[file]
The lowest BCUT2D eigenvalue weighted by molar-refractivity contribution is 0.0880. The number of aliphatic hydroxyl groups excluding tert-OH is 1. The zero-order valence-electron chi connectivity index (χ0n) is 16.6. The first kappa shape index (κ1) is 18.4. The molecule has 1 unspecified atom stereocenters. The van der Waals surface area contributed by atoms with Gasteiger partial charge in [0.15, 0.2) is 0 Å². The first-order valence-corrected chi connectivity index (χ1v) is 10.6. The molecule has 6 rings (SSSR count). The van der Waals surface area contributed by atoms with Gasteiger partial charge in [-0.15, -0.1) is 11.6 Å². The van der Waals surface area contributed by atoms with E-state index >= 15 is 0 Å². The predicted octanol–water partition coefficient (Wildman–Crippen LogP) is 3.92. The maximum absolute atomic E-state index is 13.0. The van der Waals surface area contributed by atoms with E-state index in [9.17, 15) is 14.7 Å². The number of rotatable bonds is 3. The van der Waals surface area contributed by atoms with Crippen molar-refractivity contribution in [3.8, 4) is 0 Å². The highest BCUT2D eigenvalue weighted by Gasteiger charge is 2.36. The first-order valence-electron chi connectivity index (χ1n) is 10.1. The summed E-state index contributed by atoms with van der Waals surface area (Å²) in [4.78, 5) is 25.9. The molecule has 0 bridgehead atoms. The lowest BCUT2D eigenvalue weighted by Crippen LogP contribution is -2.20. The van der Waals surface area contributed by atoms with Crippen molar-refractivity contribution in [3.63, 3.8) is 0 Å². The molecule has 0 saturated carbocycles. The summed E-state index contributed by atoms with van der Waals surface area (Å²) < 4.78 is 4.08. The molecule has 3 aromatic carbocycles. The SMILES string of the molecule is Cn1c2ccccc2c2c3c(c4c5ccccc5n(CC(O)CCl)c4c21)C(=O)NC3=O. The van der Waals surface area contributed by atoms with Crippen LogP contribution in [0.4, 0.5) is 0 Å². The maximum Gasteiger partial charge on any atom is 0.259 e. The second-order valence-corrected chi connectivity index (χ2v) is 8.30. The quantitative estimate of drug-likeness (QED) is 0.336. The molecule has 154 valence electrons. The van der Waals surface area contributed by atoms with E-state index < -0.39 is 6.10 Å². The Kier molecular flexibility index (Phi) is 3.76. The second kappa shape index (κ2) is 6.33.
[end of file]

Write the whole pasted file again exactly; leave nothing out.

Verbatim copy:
The lowest BCUT2D eigenvalue weighted by molar-refractivity contribution is 0.0880. The number of aliphatic hydroxyl groups excluding tert-OH is 1. The zero-order valence-electron chi connectivity index (χ0n) is 16.6. The first kappa shape index (κ1) is 18.4. The molecule has 1 unspecified atom stereocenters. The van der Waals surface area contributed by atoms with Gasteiger partial charge in [0.15, 0.2) is 0 Å². The first-order valence-corrected chi connectivity index (χ1v) is 10.6. The molecule has 6 rings (SSSR count). The van der Waals surface area contributed by atoms with Gasteiger partial charge in [-0.15, -0.1) is 11.6 Å². The van der Waals surface area contributed by atoms with E-state index >= 15 is 0 Å². The predicted octanol–water partition coefficient (Wildman–Crippen LogP) is 3.92. The maximum absolute atomic E-state index is 13.0. The van der Waals surface area contributed by atoms with E-state index in [9.17, 15) is 14.7 Å². The number of rotatable bonds is 3. The van der Waals surface area contributed by atoms with Crippen molar-refractivity contribution in [3.8, 4) is 0 Å². The highest BCUT2D eigenvalue weighted by Gasteiger charge is 2.36. The first-order valence-electron chi connectivity index (χ1n) is 10.1. The summed E-state index contributed by atoms with van der Waals surface area (Å²) in [4.78, 5) is 25.9. The molecule has 0 bridgehead atoms. The lowest BCUT2D eigenvalue weighted by Crippen LogP contribution is -2.20. The van der Waals surface area contributed by atoms with Crippen molar-refractivity contribution in [3.63, 3.8) is 0 Å². The molecule has 0 saturated carbocycles. The summed E-state index contributed by atoms with van der Waals surface area (Å²) < 4.78 is 4.08. The molecule has 3 aromatic carbocycles. The SMILES string of the molecule is Cn1c2ccccc2c2c3c(c4c5ccccc5n(CC(O)CCl)c4c21)C(=O)NC3=O. The van der Waals surface area contributed by atoms with Crippen LogP contribution in [0.4, 0.5) is 0 Å². The maximum Gasteiger partial charge on any atom is 0.259 e. The second-order valence-corrected chi connectivity index (χ2v) is 8.30. The quantitative estimate of drug-likeness (QED) is 0.336. The molecule has 154 valence electrons. The van der Waals surface area contributed by atoms with E-state index < -0.39 is 6.10 Å². The Kier molecular flexibility index (Phi) is 3.76. The second kappa shape index (κ2) is 6.33.